The next big thing in plant communication networks
Communications networks are viewed like highways. We need them, but who really thinks about them? Not viewing communication networks as strategically important to plant operations, however, closes off conceptually a whole new world of automation capabilities and effectiveness. In the 1950s, there were numerous roadways, and commerce thrived in the United States.
By Charles Lukasik, CC-Link Partner
Association, North America
Communications networks are viewed like highways. We need them, but who really thinks about them? Not viewing communication networks as strategically important to plant operations, however, closes off conceptually a whole new world of automation capabilities and effectiveness.
In the 1950s, there were numerous roadways, and commerce thrived in the United States. Not being satisfied with the status quo , President Dwight Eisenhower led the effort to establish the Interstate highway system. In effect, Eisenhower created a bigger commercial pipeline for the U.S. The U.S. is a different country today because of the Interstate highways. Who would have predicted in the 1950s that the inventory of American manufacturers would be rolling along carried on semis? With the interstates %%MDASSML%% the bigger pipelines %%MDASSML%% commerce and society changed.
A similar situation exists between the networking status quo and new possibilities on the horizon. Most industrial Ethernet communication networks are now up to 100 Mbps throughput %%MDASSML%% an unheard of capability only a few years ago. But who would choose to drive 10 mph when you could easily and safely travel at 10 times that speed? Who would choose to drive on a two-lane roadway when 12 lane super highways are available?
The equivalent of 100 mph and 12-lane highways are now becoming possible for industrial communication networks. The next generation of industrial Ethernet communications networks will be 1 Gbps bandwidth %%MDASSML%% 10 times faster than today’s 100 Mbps. What will this ten-fold expansion in bandwidth mean for plant operations?
With 1 Gbps bandwidth, there will be not only enough speed for automation control, but also practically unlimited data acquisition potential for traceability of manufacturing information, for manufacturing process improvement and for equipment maintenance %%MDASSML%% both monitoring and failure detection. Essentially, there will be no bandwidth tradeoffs. Every bit of information needed to control, understand, predict, react and proactively change production will be available at all points in the plant, at all times.
More than speed, bandwidth
The new generation of industrial Ethernet 1 Gbps communication will not require costly switches or the expertise of highly trained IT or Ethernet technology personnel as do the industrial Ethernet networks of today. Advances will mean that commercially available Ethernet cable, connectors and simple hubs will be standard at the device level for 1 Gbps operation. Basically, these higher value systems will easily be maintained by plant personnel.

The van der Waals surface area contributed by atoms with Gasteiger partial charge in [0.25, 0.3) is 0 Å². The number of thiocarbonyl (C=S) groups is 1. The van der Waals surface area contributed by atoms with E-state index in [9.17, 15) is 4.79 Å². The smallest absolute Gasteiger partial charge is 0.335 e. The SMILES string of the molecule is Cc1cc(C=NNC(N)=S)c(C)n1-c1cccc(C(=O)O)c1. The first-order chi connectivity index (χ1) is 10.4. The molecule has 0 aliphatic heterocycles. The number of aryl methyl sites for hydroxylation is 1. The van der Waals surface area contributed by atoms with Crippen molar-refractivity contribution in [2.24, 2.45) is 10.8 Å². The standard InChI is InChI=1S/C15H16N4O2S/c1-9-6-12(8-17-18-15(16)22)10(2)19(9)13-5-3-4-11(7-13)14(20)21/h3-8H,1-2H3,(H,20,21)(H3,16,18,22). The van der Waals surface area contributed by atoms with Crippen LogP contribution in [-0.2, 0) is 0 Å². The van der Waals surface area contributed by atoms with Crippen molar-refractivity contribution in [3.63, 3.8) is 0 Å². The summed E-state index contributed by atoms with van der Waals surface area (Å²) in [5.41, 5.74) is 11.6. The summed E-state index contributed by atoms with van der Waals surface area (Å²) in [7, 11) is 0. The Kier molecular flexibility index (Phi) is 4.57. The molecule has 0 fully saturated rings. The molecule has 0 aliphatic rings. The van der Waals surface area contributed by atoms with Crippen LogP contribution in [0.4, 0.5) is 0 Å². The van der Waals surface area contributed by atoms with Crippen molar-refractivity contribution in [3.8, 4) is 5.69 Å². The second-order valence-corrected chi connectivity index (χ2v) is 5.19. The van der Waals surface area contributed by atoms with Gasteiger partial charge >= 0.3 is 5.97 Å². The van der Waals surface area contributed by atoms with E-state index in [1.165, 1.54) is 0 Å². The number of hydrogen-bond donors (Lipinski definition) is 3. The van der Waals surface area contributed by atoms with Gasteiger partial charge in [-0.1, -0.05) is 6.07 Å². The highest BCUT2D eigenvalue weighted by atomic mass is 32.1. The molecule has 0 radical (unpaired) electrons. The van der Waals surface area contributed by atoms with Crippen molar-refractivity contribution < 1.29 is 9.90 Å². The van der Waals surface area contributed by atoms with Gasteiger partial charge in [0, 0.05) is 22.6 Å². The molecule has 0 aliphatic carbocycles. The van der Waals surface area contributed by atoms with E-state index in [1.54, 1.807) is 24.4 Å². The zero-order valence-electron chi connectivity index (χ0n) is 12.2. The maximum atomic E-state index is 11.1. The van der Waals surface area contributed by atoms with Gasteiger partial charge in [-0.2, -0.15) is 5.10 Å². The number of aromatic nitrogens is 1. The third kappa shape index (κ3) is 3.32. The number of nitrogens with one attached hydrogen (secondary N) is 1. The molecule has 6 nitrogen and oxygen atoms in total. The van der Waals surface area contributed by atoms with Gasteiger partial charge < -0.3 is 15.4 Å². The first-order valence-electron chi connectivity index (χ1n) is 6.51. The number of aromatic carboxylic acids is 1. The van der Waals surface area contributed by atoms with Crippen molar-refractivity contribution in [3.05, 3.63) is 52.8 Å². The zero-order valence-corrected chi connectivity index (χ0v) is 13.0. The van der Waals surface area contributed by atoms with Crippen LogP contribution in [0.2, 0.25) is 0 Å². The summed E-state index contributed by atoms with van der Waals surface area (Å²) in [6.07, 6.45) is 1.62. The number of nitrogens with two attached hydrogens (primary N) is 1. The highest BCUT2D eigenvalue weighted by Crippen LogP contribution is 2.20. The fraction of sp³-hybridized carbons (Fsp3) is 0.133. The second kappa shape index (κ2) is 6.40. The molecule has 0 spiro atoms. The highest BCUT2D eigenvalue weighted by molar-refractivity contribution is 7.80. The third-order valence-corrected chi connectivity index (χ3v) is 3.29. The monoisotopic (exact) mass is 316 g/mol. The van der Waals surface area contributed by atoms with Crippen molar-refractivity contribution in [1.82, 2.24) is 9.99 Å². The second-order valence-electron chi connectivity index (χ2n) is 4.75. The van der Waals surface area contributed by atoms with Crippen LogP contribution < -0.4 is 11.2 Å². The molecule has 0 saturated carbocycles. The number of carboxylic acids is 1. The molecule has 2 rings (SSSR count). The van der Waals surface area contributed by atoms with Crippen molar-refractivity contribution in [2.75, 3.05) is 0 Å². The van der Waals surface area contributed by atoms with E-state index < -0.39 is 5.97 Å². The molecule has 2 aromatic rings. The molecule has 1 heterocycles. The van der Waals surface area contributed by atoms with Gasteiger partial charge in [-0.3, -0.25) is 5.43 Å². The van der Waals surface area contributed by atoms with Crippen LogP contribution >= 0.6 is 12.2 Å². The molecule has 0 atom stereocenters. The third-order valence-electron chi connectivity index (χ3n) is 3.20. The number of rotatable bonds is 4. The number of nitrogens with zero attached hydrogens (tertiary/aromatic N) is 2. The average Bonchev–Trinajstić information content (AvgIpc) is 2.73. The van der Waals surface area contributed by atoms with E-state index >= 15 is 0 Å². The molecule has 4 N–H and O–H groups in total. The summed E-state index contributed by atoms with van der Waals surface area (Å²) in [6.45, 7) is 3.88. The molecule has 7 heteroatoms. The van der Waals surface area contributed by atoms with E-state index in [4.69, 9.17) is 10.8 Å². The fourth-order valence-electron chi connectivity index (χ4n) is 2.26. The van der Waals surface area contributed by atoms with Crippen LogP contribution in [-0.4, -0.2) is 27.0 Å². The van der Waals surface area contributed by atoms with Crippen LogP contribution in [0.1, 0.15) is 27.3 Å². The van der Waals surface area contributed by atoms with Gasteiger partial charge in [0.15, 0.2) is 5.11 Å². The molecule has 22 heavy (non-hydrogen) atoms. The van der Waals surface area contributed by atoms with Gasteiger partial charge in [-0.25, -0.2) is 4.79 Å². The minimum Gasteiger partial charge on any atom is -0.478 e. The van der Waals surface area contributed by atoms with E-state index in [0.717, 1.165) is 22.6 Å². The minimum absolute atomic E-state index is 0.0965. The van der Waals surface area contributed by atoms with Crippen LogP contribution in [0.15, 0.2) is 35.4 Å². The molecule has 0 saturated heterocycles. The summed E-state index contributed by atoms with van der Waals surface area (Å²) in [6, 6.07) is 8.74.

The new generation communication networks will also feature flexible topologies. Plant personnel will be able to configure the communication network in the way most appropriate to the layout of the manufacturing operation, making it easy to add hardware to the network as new needs come on line. There will also be plug-and-play capability, combining 1 Gbps with 100 Mbps networks.
The new communication systems will be seamless both horizontally and vertically throughout the enterprise from field networks to controllers to MES systems. On the floor, integrated 1 Gbps safety and motion networks will be available.
The exciting prospect about the next generation of communication networks is that we can’t totally predict all the ways they will change our ability to manufacture and process products. We will have to see them in operation before we can completely understand everything the new networks will allow us to do.
Plant operations personnel must not sit back and take communications networks for granted. Plant engineering must stay focused on the fact that communication networks are the infrastructure of the future, similar to what the new Interstate systems were to the U.S. in the 1950s. If we ignore this fact, or simply go with the control vendor’s default solution without considering other options, then we could be putting ourselves at a competitive disadvantage.
Open CC-Link networking technology is managed by the CC-Link Partner Association (CLPA), with offices in the U.S., UK, Germany, Japan, China, Korea, Taiwan and Singapore. The organization has developed 1 Gbps industrial Ethernet protocols. For more information, visit www.cclinkamerica.org .
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2012 Salary Survey
In a year when manufacturing continued to lead the economic rebound, it makes sense that plant manager bonuses rebounded. Plant Engineering’s annual Salary Survey shows both wages and bonuses rose in 2012 after a retreat the year before.
Average salary across all job titles for plant floor management rose 3.5% to $95,446, and bonus compensation jumped to $15,162, a 4.2% increase from the 2010 level and double the 2011 total, which showed a sharp drop in bonus.